These are the voyages of America’s multifamily investors. Their new mission: to stay down-to-earth in their quest for realistic returns.
The characters on board the famous Starship Enterprise were incredibly courageous and smart. As they explored the galaxy, they seemed to figure out a solution to every problem they encountered.
The ongoing COVID-19 health crisis has certainly been a voyage for the apartment industry. Owners and operators continue to solve complex problems in what feels like the time span of a single Star Trek episode. They’re making disciplined decisions to successfully mitigate investment risk and prioritize safety for millions of renters.
Now the industry is braced for the unknown economic impacts beyond the delta variant and extended eviction moratoriums. Investors can still seize opportunities if they learn to see the landscape ahead through a new lens of moderation. This is no longer about out-of-this-world returns. It’s about focusing on fundamentals and down-to-earth expectations.
The New Space Race
Recent research shows that a large percentage of remote workers with no homeownership or family obligations plan to move within the next year. Their top reasons? To search for more living space and more rental affordability.
Leading recovery cities such as Raleigh, Austin, and Nashville continue to boast impressive office-using job growth. Their median household incomes are already comfortably above the U.S. average and are moving along an upward trajectory. But they also offer fully remote workers more living space at a reduced cost. Residents can live a lower-density lifestyle without sacrificing world-class healthcare, education, outdoor recreation, and entertainment options that coastal superstar cities are known for. Investors are increasingly seeking out these qualities as they review markets in which to place their equity.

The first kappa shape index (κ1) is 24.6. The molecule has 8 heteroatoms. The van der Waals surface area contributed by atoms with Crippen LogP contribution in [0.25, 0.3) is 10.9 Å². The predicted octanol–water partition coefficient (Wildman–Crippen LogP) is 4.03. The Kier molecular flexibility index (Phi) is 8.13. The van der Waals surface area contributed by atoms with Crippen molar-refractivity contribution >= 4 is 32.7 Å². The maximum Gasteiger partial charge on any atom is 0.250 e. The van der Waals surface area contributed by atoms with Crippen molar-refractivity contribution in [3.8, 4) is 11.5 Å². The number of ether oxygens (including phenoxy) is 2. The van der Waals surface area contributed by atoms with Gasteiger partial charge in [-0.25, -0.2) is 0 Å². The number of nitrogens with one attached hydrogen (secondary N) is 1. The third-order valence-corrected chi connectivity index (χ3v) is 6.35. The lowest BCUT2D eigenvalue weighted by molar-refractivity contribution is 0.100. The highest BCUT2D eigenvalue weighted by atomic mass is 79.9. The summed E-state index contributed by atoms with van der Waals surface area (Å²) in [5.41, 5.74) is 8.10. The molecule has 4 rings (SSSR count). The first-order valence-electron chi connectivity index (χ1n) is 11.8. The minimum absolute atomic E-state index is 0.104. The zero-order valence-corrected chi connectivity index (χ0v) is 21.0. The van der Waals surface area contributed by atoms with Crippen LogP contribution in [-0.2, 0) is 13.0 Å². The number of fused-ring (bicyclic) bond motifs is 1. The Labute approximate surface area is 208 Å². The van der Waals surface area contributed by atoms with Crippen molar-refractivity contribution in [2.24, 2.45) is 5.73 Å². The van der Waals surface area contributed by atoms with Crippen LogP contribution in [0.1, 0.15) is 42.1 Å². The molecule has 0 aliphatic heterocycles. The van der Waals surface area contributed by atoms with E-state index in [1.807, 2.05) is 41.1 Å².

It is nearly impossible to land a bargain in real estate these days, but that hasn’t dampened the enthusiasm of those targeting apartments, especially in the Mountain and Sun Belt regions. My firm recently presented an investment offering for an apartment community in Greenville, S.C., and recorded our fastest equity raise and largest investor group size in company history. Investors are boldly going into tertiary markets where strong underlying fundamentals support a realistic return on their investment.
Three-Year Mission: Moderation
My firm has acquired $320 million in apartment acquisitions since the start of the pandemic, all following a “value-add” business plan.
In the past, value-add meant buying older or run-down buildings at a reduced price relative to newer construction, then renovating to improve the property and operations. But rapidly rising prices and skyrocketing construction costs make it increasingly challenging and expensive for existing apartment communities to be fully renovated.
As a result, owners and operators are exploring new definitions of value-add. Over the next three years, this could mean strengthening on-site management strategies or buying a newer apartment property that simply requires lighter upgrades. Today’s tempered renovation budgets can still satisfy tenant demands and yield profitable investment objectives.
As recently as two years ago, we were underwriting deals with average IRR’s at 14 percent to 15 percent and cash flows averaging 7 percent to 8 percent. Properties that we sold achieved IRRs as high as 40 percent.
Our world is not what it once was: The multifamily landscape is more serious, the timing is more pressing, and the demand for real estate is more intense. To participate, smart investors know to expect more moderated returns for the near future. And with so many events creating uncertainty in our world, from a pandemic to climate change to political unrest, predictable and moderate returns are exactly what many investors are seeking.
Just as the Star Trek crew stepped out of their comfort zone, America’s real estate investors are embarking on a unique voyage. With the ability to change the course of our mission in real-time to accommodate market conditions, apartments can still deliver positive cash flow and appreciation. Despite many unknowns ahead, investors like myself will continue choosing apartments as their final frontier.
Karlin Conklin is principal & co-president, Investors Management Group.